Ex­perts make heat reg­u­lat­ing fab­ric

‘ Gat­ing’ of ra­di­a­tion acts as a blind to trans­mit or block heat

The Asian Age - - World -

Washington, Feb. 10: Sci­en­tists cre­ated a fab­ric that can au­to­mat­i­cally reg­u­late the amount of heat that passes through it, help­ing a per­son stay cool or warm de­pend­ing on the weather con­di­tions.

When con­di­tions are warm and moist, such as those near a sweat­ing body, the fab­ric al­lows heat to pass through. When con­di­tions be­come cooler and drier, the fab­ric re­duces the heat that es­capes, re­searchers said.

The re­searchers from Uni­ver­sity of Mary­land in the US cre­ated the fab­ric from spe­cially en­gi­neered yarn coated with a con­duc­tive metal.

This is first tex­tile shown to be able to reg­u­late heat ex­change with the en­vi­ron­ment, ac­cord­ing to the study pub­lished in the jour­nal Sci­ence.

Un­der hot, hu­mid con­di­tions, the strands of yarn

■ The fab­ric cre­ated from spe­cially en­gi­neered yarn coated with a con­duc­tive metal.

■ This is first tex­tile shown to be able to reg­u­late heat ex­change with the en­vi­ron­ment

com­pact and ac­ti­vate the coat­ing, which changes the way the fab­ric in­ter­acts with in­frared ra­di­a­tion.

They re­fer to the ac­tion as “gat­ing” of in­frared ra­di­a­tion, which acts as a tun­able blind to trans­mit or block heat.

“This is the first tech­nol­ogy that al­lows us to dy­nam­i­cally gate in­frared ra­di­a­tion,” said YuHuang Wang, a pro­fes­sor at

■ Un­der hot, hu­mid con­di­tions, the strands of yarn com­pact and ac­ti­vate the coat­ing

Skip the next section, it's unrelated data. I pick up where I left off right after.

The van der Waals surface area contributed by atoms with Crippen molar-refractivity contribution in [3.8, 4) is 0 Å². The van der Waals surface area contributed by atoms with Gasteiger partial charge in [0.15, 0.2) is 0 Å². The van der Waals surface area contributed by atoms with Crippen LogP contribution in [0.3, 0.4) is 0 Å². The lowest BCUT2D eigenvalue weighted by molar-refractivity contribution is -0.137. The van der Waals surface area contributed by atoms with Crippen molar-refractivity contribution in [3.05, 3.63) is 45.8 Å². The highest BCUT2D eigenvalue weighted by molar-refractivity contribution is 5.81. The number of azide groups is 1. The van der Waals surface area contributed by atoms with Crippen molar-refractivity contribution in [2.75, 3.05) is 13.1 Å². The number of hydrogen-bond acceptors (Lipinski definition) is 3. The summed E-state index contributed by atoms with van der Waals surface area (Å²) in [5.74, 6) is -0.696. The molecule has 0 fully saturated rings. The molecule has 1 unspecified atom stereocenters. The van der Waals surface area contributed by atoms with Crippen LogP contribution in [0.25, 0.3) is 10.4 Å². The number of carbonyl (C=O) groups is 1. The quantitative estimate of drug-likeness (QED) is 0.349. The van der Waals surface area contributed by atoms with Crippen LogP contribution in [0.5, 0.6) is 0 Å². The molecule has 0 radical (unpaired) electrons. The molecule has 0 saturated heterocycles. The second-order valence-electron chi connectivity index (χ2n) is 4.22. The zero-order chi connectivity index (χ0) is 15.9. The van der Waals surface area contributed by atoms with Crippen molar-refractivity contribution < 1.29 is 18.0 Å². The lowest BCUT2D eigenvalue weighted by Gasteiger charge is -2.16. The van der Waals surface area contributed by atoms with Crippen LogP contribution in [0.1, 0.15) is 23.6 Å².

■ De­pend­ing on the tun­ing, the fab­ric ei­ther blocks in­frared ra­di­a­tion or al­lows it to pass through

Uni­ver­sity of Mary­land.

The base yarn for this new tex­tile is cre­ated with fi­bres made of two dif­fer­ent syn­thetic ma­te­ri­als -one ab­sorbs wa­ter and the other re­pels it.

The strands are coated with car­bon nan­otubes, a spe­cial class of light­weight, car­bon- based, con­duc­tive metal. Since ma­te­ri­als in the fi­bres both re­sist and ab­sorb wa­ter, the fi­bres warp when ex­posed to hu­mid­ity such as that sur­round­ing a sweat­ing body.

That dis­tor­tion brings the strands of yarn closer to­gether, which opens the pores in the fab­ric. This has a small cool­ing ef­fect be­cause it al­lows heat to es­cape.

It also mod­i­fies the elec­tro­mag­netic cou­pling be­tween the car­bon nan­otubes in the coat­ing, re­searchers said.

“You can think of this cou­pling ef­fect like the bending of a ra­dio an­tenna to change the wave­length or fre­quency it res­onates with,” Wang said.

“It's a very sim­pli­fied way to think of it, but imag­ine bring­ing two an­ten­nae close to­gether to reg­u­late the kind of elec­tro­mag­netic wave they pick up,” he said.

“When the fi­bres are brought closer to­gether, the ra­di­a­tion they in­ter­act with changes. In cloth­ing, that means the fab­ric in­ter­acts with the heat ra­di­at­ing from the hu­man body,” he added.

De­pend­ing on the tun­ing, the fab­ric ei­ther blocks in­frared ra­di­a­tion or al­lows it to pass through. The re­ac­tion is al­most in­stant, so be­fore people re­alise they're get­ting hot, the gar­ment could al­ready be cool­ing them down.

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